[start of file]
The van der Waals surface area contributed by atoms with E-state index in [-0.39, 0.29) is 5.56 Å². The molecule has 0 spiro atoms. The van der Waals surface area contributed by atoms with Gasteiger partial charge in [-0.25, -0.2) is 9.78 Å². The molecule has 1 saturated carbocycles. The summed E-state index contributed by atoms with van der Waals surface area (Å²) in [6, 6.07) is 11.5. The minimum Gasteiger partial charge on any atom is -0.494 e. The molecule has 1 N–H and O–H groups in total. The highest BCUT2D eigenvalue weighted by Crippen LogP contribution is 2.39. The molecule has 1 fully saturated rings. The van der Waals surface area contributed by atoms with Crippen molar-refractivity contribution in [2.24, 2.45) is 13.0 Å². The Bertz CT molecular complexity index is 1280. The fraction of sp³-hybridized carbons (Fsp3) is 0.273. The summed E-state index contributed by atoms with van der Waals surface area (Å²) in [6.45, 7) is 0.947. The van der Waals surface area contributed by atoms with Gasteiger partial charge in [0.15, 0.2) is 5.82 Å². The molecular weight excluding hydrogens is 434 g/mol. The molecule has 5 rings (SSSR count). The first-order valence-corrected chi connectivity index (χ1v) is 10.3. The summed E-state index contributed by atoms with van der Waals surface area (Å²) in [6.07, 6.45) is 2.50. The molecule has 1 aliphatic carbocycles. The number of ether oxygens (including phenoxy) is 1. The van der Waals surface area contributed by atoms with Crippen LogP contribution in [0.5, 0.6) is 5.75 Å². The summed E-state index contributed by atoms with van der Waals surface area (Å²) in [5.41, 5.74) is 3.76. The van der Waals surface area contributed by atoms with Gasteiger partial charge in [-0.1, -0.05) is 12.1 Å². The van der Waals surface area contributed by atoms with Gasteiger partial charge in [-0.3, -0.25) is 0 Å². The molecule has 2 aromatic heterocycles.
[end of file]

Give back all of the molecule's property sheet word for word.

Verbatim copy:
The van der Waals surface area contributed by atoms with E-state index in [-0.39, 0.29) is 5.56 Å². The molecule has 0 spiro atoms. The van der Waals surface area contributed by atoms with Gasteiger partial charge in [-0.25, -0.2) is 9.78 Å². The molecule has 1 saturated carbocycles. The summed E-state index contributed by atoms with van der Waals surface area (Å²) in [6, 6.07) is 11.5. The minimum Gasteiger partial charge on any atom is -0.494 e. The molecule has 1 N–H and O–H groups in total. The highest BCUT2D eigenvalue weighted by Crippen LogP contribution is 2.39. The molecule has 1 fully saturated rings. The van der Waals surface area contributed by atoms with Crippen molar-refractivity contribution in [2.24, 2.45) is 13.0 Å². The Bertz CT molecular complexity index is 1280. The fraction of sp³-hybridized carbons (Fsp3) is 0.273. The summed E-state index contributed by atoms with van der Waals surface area (Å²) in [6.45, 7) is 0.947. The van der Waals surface area contributed by atoms with Gasteiger partial charge in [0.15, 0.2) is 5.82 Å². The molecular weight excluding hydrogens is 434 g/mol. The molecule has 5 rings (SSSR count). The first-order valence-corrected chi connectivity index (χ1v) is 10.3. The summed E-state index contributed by atoms with van der Waals surface area (Å²) in [6.07, 6.45) is 2.50. The molecule has 1 aliphatic carbocycles. The number of ether oxygens (including phenoxy) is 1. The van der Waals surface area contributed by atoms with Crippen LogP contribution in [0.5, 0.6) is 5.75 Å². The summed E-state index contributed by atoms with van der Waals surface area (Å²) in [5.41, 5.74) is 3.76. The van der Waals surface area contributed by atoms with Gasteiger partial charge in [-0.1, -0.05) is 12.1 Å². The van der Waals surface area contributed by atoms with Gasteiger partial charge in [-0.3, -0.25) is 0 Å². The molecule has 2 aromatic heterocycles.